Alcohol dependence, also called alcoholism, has been defined as a psychiatric diagnosis where an individual uses or abuses alcoholic substances despite the negative impact that alcohol has on his or her life. When it is apparent to an individual that drinking habits are interfering with work, home, relationships or functionality in other areas of life, and that person still cannot stop or control the urge to consume alcohol, alcohol dependence may be to blame.
Symptoms of Alcohol Dependence
Symptoms vary by individual and circumstance. Some people have the ability to consume alcohol without experiencing dependence or some of the negative effects this behavior might cause. Others develop the need to use alcohol as a tool to help make it through tough times or even normal daily routine that may include signs of stress. Following is a list of potential symptoms associated with alcohol dependence as a disorder:
- Usage of alcohol in larger amounts or for longer periods of time than intended
- Built-up tolerance which requires more and more alcohol to acquire the same effects
- Persistent desire coupled with unsuccessful efforts to quit or cut back on drinking
- Withdrawal symptoms experienced
- Significant amounts of time spent obtaining alcohol, drinking and recovering from the effects
- Continued usage, despite the apparent negative effects on home, work, family, relationships and health
- Choosing to consume alcohol rather than taking care of necessary tasks or engaging in activities that were once enjoyed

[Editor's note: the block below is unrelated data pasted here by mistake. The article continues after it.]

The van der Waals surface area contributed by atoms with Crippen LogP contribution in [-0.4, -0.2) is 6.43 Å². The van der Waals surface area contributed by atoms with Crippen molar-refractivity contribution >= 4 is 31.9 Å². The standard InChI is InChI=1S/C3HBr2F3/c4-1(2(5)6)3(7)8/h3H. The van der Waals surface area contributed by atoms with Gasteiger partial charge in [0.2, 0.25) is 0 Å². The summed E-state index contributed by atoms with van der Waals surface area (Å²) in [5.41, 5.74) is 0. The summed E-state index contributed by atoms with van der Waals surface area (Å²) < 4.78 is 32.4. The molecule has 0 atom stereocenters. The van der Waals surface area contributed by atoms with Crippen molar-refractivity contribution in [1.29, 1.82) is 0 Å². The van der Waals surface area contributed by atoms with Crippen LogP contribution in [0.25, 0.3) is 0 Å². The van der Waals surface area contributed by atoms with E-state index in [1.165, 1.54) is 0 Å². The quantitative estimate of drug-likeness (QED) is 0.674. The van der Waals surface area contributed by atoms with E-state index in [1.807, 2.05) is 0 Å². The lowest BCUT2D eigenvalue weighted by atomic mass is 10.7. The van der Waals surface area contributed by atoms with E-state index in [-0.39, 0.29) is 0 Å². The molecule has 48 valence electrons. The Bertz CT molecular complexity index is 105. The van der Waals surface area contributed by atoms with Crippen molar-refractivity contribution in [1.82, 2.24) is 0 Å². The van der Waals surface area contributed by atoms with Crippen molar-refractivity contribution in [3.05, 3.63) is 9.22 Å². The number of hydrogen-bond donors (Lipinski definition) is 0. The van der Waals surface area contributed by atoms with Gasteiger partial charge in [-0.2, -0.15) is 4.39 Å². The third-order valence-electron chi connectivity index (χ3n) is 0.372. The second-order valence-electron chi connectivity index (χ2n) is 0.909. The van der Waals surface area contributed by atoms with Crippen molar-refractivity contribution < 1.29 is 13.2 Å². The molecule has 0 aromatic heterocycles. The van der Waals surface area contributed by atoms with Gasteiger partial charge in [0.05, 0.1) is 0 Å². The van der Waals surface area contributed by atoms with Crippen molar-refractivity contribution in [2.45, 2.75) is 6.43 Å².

Causes of Alcohol Dependence
Causes of alcohol dependence are related to one or all of three particular factors. First, a gene has been identified that can be passed down the family tree, usually by fathers to sons. One study suggests that even children who are adopted at birth and have no known connection with alcohol problems in the biological family are up to 4 times more likely to experience problems with this disorder. Secondly, repeated use of alcohol can actually damage parts of the brain responsible for pleasurable feelings. The brain functionality is rearranged to require the intake of alcohol to reach a state of pleasure. Thirdly, behavioral cues can sometimes assist the formation of habitual drinking by leading to peer pressure, the association of drinking with leisurely activities or the formation of relationships and potential for a specific feeling or mood. All three of these factors can simultaneously contribute to alcohol dependence.
Diagnosis of Alcohol Dependence
A diagnosis of alcohol dependence may be discovered because of symptoms as described above, or due to one of the many medical conditions that excessive intake of alcohol can lead to. If a person is being treated for liver cirrhosis, hepatitis, pancreatitis or certain heart or nervous system conditions, alcohol dependence may be suspected and tested for. Alcohol dependence can also lead to sexual dysfunction, blood pressure fluctuations, sleep disorders and depression. Alcohol use tests are the most efficient way of determining the level of alcohol intake. Additionally, a professional will usually perform an interview consisting of family medical history and specifically designed questions that may indicate the condition.
Treatment for Alcohol Dependence
The successful treatment of alcohol dependence must usually include two key points: detoxification and rehabilitation. During detoxification, a patient is typically admitted to a facility where he or she can be monitored for the effects of withdrawal. The detoxification period is used to rid the patient's body of the effects of alcohol use. Patients will experience a ranging degree of withdrawal symptoms, from mild to intense. The intensity of withdrawal will determine if the use of medications is required. Once the detoxification period is over, rehabilitation must begin. This will include therapy, participation in support groups, such as Alcoholics Anonymous, stress relief and alternative healing techniques, such as meditation or hypnotherapy, and possibly medication to decrease the craving for alcohol.